Japan factory output rebounds, bodes well for wage outlook
TOKYO (Reuters) - Japan's factory output rebounded in September to its highest level in nearly one-and-a-half years as robust domestic demand driven by the government's stimulus policies and a looming tax rise compensated for slowing exports to the rest of Asia.
The gain reinforces the view the world's third-largest economy is recovering moderately, and may nudge more firms to meet Prime Minister Shinzo Abe's requests to raise base salaries next year.
One caveat is that demand may be being inflated as consumers bring forward purchases to beat an increase in the sales tax from next April, and so may soften into the middle of 2014.
Still, some executives of Japan's big car and electronic makers have recently sounded upbeat about the prospects for salary increases after keeping wages largely flat amid two decades of economic stagnation.
"It does seem like Japanese large corporates are at least saying they are willing to think about raising basic wages," Jerry Schiff, the International Monetary Fund's mission chief to Japan, told Reuters on Tuesday.
Industrial output rose 1.5 percent in September, less than a median market forecast of a 1.8 percent increase but bouncing back from a 0.9 percent decline in August, data from the Ministry of Economy, Trade and Industry showed on Wednesday.
The output index rose to 98.5, the highest since May last year, prompting the government to raise its assessment on output to say it is "picking up."
Automakers ramped up production on brisk demand at home and in the United States, and computer makers enjoyed an increase in orders from Japanese financial institutions benefitting from rising trade volume in equities, the ministry said.
"The data showed a clear pick-up in factory output led by firm domestic demand," said Takeshi Minami, chief economist at Norinchukin Research Institute in Tokyo.
But some of the strength will be short-lived, reflecting a burst of spending before the government raises the national sales tax to 8 percent in April from 5 percent now, he said.
Manufacturers surveyed by the ministry expect output to rise 4.7 percent in October but slip 1.2 percent in November, as slowing overseas demand clouds the outlook.
The output data will be among factors BOJ policymakers will scrutinize at a policy review on Thursday, when they are expected to slightly revise up their economic growth forecast for the next fiscal year.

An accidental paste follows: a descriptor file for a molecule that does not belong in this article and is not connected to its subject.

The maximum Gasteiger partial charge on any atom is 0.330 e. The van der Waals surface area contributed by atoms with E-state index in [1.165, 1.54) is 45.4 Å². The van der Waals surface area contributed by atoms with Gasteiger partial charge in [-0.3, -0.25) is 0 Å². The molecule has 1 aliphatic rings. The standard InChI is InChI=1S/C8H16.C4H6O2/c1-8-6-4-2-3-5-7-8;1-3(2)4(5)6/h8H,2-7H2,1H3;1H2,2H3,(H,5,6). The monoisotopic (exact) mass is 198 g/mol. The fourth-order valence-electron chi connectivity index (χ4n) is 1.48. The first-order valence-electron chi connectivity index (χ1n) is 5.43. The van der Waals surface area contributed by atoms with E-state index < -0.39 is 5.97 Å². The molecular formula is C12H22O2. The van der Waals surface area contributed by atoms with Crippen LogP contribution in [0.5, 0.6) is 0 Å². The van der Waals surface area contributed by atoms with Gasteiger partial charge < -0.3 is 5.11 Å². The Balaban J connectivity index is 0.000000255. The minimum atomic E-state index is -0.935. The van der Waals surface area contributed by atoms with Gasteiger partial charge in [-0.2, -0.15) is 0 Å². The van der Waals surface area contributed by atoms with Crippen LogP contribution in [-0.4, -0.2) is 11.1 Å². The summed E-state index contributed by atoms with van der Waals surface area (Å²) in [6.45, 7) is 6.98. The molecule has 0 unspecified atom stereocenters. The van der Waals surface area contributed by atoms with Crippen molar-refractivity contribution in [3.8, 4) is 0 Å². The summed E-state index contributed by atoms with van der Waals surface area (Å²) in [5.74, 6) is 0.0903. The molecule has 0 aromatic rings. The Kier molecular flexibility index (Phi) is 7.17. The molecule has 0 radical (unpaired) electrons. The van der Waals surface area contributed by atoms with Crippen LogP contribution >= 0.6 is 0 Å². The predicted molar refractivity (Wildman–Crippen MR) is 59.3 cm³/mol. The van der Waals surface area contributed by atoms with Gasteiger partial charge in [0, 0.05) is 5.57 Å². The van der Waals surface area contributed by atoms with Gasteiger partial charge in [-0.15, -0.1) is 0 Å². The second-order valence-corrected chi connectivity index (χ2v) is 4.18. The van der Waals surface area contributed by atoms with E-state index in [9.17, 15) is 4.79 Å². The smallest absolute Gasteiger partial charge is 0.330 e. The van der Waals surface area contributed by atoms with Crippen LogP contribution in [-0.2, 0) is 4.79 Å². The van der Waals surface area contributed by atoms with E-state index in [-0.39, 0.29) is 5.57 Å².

WAGE PICK-UP EYED?
Japan's economy expanded for a third straight quarter in April-June, outpacing its Group of Seven counterparts, as the feel-good mood generated by Abe's policies bolstered business sentiment and personal consumption.
But the traditional engine of export growth fell well short of expectations in September on slowing demand in Asia.
Anoop Singh, the IMF's top official for Asia, was upbeat on the outlook for the region, saying weaker currencies and strength in advanced economies may counteract tighter global funding conditions as the U.S. Federal Reserve eyes tapering its massive stimulus program.
"We do see that the U.S. economy is showing signs of a significant recovery. While this will drive further tapering, our sense is that Japan and Asia, on a net basis, should gain ... from high U.S. growth," he said.
Manufacturers, having benefitted from a weaker yen and strong household spending, are now under pressure from Abe to boost wages and create a "virtuous cycle" of growth to beat deflation.
After years of hoarding cash instead of spending on plants and equipment or raising salaries, some firms such as second-tier automaker Mitsubishi Motors Corp (7211.T), appear willing to cooperate.
"We want to work to better the lives of our employees," the automaker's president Osamu Masuko said on Tuesday. "We'll consider a raise in base pay with a positive view."
But it remains uncertain whether smaller companies will follow suit given wariness about the durability of Japan's recovery and the weakness in overseas demand. A recent Reuters corporate survey found that only 5 percent of respondents would use the additional savings to raise wages.
(Additional reporting by Tetsushi Kajimoto, Yoko Kubota and Maki Shiraki; Editing by William Mallard and John Mair)
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